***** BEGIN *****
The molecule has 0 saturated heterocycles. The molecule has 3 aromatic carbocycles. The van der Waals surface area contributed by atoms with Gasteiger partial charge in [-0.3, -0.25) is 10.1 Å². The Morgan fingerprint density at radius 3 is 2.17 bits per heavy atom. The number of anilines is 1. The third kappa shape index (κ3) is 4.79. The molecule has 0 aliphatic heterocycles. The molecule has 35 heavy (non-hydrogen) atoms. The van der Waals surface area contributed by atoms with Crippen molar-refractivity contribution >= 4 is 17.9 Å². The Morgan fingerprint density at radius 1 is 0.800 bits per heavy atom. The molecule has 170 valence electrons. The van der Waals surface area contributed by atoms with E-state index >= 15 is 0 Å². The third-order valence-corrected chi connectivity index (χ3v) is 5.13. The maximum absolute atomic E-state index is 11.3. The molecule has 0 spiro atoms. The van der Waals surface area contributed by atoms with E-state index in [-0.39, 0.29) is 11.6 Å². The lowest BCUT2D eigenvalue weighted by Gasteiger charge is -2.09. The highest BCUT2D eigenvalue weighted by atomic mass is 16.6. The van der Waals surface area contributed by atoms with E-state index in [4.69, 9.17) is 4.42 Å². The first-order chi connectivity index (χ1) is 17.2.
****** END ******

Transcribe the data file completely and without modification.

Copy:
The molecule has 0 saturated heterocycles. The molecule has 3 aromatic carbocycles. The van der Waals surface area contributed by atoms with Gasteiger partial charge in [-0.3, -0.25) is 10.1 Å². The Morgan fingerprint density at radius 3 is 2.17 bits per heavy atom. The number of anilines is 1. The third kappa shape index (κ3) is 4.79. The molecule has 0 aliphatic heterocycles. The molecule has 35 heavy (non-hydrogen) atoms. The van der Waals surface area contributed by atoms with Crippen molar-refractivity contribution >= 4 is 17.9 Å². The Morgan fingerprint density at radius 1 is 0.800 bits per heavy atom. The molecule has 170 valence electrons. The van der Waals surface area contributed by atoms with E-state index >= 15 is 0 Å². The third-order valence-corrected chi connectivity index (χ3v) is 5.13. The maximum absolute atomic E-state index is 11.3. The molecule has 0 spiro atoms. The van der Waals surface area contributed by atoms with E-state index in [-0.39, 0.29) is 11.6 Å². The lowest BCUT2D eigenvalue weighted by Gasteiger charge is -2.09. The highest BCUT2D eigenvalue weighted by atomic mass is 16.6. The van der Waals surface area contributed by atoms with E-state index in [4.69, 9.17) is 4.42 Å². The first-order chi connectivity index (χ1) is 17.2.